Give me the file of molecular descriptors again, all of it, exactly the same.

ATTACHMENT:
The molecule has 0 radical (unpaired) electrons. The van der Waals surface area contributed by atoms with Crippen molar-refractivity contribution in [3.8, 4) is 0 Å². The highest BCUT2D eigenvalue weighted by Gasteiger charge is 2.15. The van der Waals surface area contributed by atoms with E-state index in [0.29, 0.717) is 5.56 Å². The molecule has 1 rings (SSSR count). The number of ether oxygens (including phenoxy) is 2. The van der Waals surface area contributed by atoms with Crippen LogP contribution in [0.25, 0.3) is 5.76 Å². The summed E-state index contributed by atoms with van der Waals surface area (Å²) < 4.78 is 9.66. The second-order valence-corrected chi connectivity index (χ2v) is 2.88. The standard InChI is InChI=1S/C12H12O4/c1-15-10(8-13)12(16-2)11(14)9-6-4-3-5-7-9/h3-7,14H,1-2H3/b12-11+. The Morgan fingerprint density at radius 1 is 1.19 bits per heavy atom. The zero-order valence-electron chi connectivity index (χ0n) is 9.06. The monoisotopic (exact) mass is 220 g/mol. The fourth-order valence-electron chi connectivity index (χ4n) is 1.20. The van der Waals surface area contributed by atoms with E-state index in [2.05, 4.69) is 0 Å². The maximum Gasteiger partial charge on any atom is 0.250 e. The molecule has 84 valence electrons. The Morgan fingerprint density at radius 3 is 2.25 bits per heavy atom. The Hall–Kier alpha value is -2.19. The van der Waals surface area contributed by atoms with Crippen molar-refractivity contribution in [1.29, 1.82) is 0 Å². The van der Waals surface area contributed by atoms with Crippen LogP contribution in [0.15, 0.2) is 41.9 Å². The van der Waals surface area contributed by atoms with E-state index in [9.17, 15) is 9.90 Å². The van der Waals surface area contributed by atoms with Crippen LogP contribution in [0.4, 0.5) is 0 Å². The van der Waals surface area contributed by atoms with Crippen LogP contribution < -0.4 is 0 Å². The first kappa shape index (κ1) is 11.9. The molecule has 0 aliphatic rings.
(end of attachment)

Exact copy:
The molecule has 0 radical (unpaired) electrons. The van der Waals surface area contributed by atoms with Crippen molar-refractivity contribution in [3.8, 4) is 0 Å². The highest BCUT2D eigenvalue weighted by Gasteiger charge is 2.15. The van der Waals surface area contributed by atoms with E-state index in [0.29, 0.717) is 5.56 Å². The molecule has 1 rings (SSSR count). The number of ether oxygens (including phenoxy) is 2. The van der Waals surface area contributed by atoms with Crippen LogP contribution in [0.25, 0.3) is 5.76 Å². The summed E-state index contributed by atoms with van der Waals surface area (Å²) < 4.78 is 9.66. The second-order valence-corrected chi connectivity index (χ2v) is 2.88. The standard InChI is InChI=1S/C12H12O4/c1-15-10(8-13)12(16-2)11(14)9-6-4-3-5-7-9/h3-7,14H,1-2H3/b12-11+. The Morgan fingerprint density at radius 1 is 1.19 bits per heavy atom. The zero-order valence-electron chi connectivity index (χ0n) is 9.06. The monoisotopic (exact) mass is 220 g/mol. The fourth-order valence-electron chi connectivity index (χ4n) is 1.20. The van der Waals surface area contributed by atoms with E-state index in [2.05, 4.69) is 0 Å². The maximum Gasteiger partial charge on any atom is 0.250 e. The molecule has 84 valence electrons. The Morgan fingerprint density at radius 3 is 2.25 bits per heavy atom. The Hall–Kier alpha value is -2.19. The van der Waals surface area contributed by atoms with Crippen molar-refractivity contribution in [1.29, 1.82) is 0 Å². The van der Waals surface area contributed by atoms with Crippen LogP contribution in [0.15, 0.2) is 41.9 Å². The van der Waals surface area contributed by atoms with E-state index in [9.17, 15) is 9.90 Å². The van der Waals surface area contributed by atoms with Crippen LogP contribution in [0.4, 0.5) is 0 Å². The van der Waals surface area contributed by atoms with Crippen LogP contribution < -0.4 is 0 Å². The first kappa shape index (κ1) is 11.9. The molecule has 0 aliphatic rings.